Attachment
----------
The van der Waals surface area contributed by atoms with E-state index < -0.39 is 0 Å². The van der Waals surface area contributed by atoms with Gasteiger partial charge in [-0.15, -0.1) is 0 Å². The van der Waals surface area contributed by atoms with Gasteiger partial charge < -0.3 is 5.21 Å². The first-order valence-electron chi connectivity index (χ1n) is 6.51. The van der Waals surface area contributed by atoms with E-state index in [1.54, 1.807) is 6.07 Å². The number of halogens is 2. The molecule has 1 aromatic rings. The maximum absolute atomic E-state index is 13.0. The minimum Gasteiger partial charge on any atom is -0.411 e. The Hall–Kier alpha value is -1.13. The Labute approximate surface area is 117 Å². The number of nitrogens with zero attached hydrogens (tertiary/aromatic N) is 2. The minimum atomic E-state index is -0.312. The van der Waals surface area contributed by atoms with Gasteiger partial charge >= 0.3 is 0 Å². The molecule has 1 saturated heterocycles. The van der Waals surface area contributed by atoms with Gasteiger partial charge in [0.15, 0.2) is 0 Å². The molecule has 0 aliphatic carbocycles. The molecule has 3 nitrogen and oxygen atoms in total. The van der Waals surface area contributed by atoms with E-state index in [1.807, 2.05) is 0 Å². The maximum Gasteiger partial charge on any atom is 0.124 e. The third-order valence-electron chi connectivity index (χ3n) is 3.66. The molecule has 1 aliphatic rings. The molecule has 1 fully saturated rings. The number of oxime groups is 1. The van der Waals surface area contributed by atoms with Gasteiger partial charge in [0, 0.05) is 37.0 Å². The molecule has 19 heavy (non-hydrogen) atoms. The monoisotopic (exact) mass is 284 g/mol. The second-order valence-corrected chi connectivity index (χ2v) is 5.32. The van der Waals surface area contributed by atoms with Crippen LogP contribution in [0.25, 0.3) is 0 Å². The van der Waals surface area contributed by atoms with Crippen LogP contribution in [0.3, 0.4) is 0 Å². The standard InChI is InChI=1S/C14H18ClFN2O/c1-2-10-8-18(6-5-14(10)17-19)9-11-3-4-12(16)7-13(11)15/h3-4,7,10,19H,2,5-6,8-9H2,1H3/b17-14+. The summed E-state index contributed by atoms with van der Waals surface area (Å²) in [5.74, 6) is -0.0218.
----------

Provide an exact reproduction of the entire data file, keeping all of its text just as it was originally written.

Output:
The van der Waals surface area contributed by atoms with E-state index < -0.39 is 0 Å². The van der Waals surface area contributed by atoms with Gasteiger partial charge in [-0.15, -0.1) is 0 Å². The van der Waals surface area contributed by atoms with Gasteiger partial charge < -0.3 is 5.21 Å². The first-order valence-electron chi connectivity index (χ1n) is 6.51. The van der Waals surface area contributed by atoms with E-state index in [1.54, 1.807) is 6.07 Å². The number of halogens is 2. The molecule has 1 aromatic rings. The maximum absolute atomic E-state index is 13.0. The minimum Gasteiger partial charge on any atom is -0.411 e. The Hall–Kier alpha value is -1.13. The Labute approximate surface area is 117 Å². The number of nitrogens with zero attached hydrogens (tertiary/aromatic N) is 2. The minimum atomic E-state index is -0.312. The van der Waals surface area contributed by atoms with Gasteiger partial charge >= 0.3 is 0 Å². The molecule has 1 saturated heterocycles. The van der Waals surface area contributed by atoms with Gasteiger partial charge in [0.15, 0.2) is 0 Å². The molecule has 0 aliphatic carbocycles. The molecule has 3 nitrogen and oxygen atoms in total. The van der Waals surface area contributed by atoms with E-state index in [1.807, 2.05) is 0 Å². The maximum Gasteiger partial charge on any atom is 0.124 e. The third-order valence-electron chi connectivity index (χ3n) is 3.66. The molecule has 1 aliphatic rings. The molecule has 1 fully saturated rings. The number of oxime groups is 1. The van der Waals surface area contributed by atoms with Gasteiger partial charge in [0, 0.05) is 37.0 Å². The molecule has 19 heavy (non-hydrogen) atoms. The monoisotopic (exact) mass is 284 g/mol. The second-order valence-corrected chi connectivity index (χ2v) is 5.32. The van der Waals surface area contributed by atoms with Crippen LogP contribution in [0.25, 0.3) is 0 Å². The van der Waals surface area contributed by atoms with Crippen LogP contribution in [0.3, 0.4) is 0 Å². The standard InChI is InChI=1S/C14H18ClFN2O/c1-2-10-8-18(6-5-14(10)17-19)9-11-3-4-12(16)7-13(11)15/h3-4,7,10,19H,2,5-6,8-9H2,1H3/b17-14+. The summed E-state index contributed by atoms with van der Waals surface area (Å²) in [5.74, 6) is -0.0218.